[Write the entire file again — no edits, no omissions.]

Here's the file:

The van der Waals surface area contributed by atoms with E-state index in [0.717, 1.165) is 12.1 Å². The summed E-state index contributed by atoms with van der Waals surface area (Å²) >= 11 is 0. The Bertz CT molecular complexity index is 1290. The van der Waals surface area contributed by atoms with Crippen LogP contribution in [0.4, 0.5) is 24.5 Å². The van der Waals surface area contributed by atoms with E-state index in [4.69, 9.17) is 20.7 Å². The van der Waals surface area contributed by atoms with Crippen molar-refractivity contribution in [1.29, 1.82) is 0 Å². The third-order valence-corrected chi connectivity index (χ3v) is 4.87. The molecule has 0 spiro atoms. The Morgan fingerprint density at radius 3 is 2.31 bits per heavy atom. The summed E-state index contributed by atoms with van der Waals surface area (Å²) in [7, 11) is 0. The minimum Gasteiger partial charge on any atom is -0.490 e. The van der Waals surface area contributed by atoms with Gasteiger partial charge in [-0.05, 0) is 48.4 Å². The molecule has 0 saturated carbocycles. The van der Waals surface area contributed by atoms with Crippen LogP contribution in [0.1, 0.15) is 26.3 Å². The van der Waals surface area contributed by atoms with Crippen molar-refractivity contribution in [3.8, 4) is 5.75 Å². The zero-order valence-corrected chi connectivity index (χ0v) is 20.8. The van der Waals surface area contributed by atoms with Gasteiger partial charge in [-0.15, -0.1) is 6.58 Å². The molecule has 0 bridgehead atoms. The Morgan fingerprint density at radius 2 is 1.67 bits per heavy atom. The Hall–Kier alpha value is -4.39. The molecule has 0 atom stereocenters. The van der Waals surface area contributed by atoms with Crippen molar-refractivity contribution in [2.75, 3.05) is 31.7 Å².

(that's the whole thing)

The van der Waals surface area contributed by atoms with E-state index in [0.717, 1.165) is 12.1 Å². The summed E-state index contributed by atoms with van der Waals surface area (Å²) >= 11 is 0. The Bertz CT molecular complexity index is 1290. The van der Waals surface area contributed by atoms with Crippen LogP contribution in [0.4, 0.5) is 24.5 Å². The van der Waals surface area contributed by atoms with E-state index in [4.69, 9.17) is 20.7 Å². The van der Waals surface area contributed by atoms with Crippen molar-refractivity contribution in [1.29, 1.82) is 0 Å². The third-order valence-corrected chi connectivity index (χ3v) is 4.87. The molecule has 0 spiro atoms. The Morgan fingerprint density at radius 3 is 2.31 bits per heavy atom. The summed E-state index contributed by atoms with van der Waals surface area (Å²) in [7, 11) is 0. The minimum Gasteiger partial charge on any atom is -0.490 e. The van der Waals surface area contributed by atoms with Gasteiger partial charge in [-0.05, 0) is 48.4 Å². The molecule has 0 saturated carbocycles. The van der Waals surface area contributed by atoms with Crippen LogP contribution in [0.1, 0.15) is 26.3 Å². The van der Waals surface area contributed by atoms with Crippen molar-refractivity contribution in [3.8, 4) is 5.75 Å². The zero-order valence-corrected chi connectivity index (χ0v) is 20.8. The van der Waals surface area contributed by atoms with Gasteiger partial charge in [-0.15, -0.1) is 6.58 Å². The molecule has 0 bridgehead atoms. The Morgan fingerprint density at radius 2 is 1.67 bits per heavy atom. The Hall–Kier alpha value is -4.39. The molecule has 0 atom stereocenters. The van der Waals surface area contributed by atoms with Crippen molar-refractivity contribution in [2.75, 3.05) is 31.7 Å².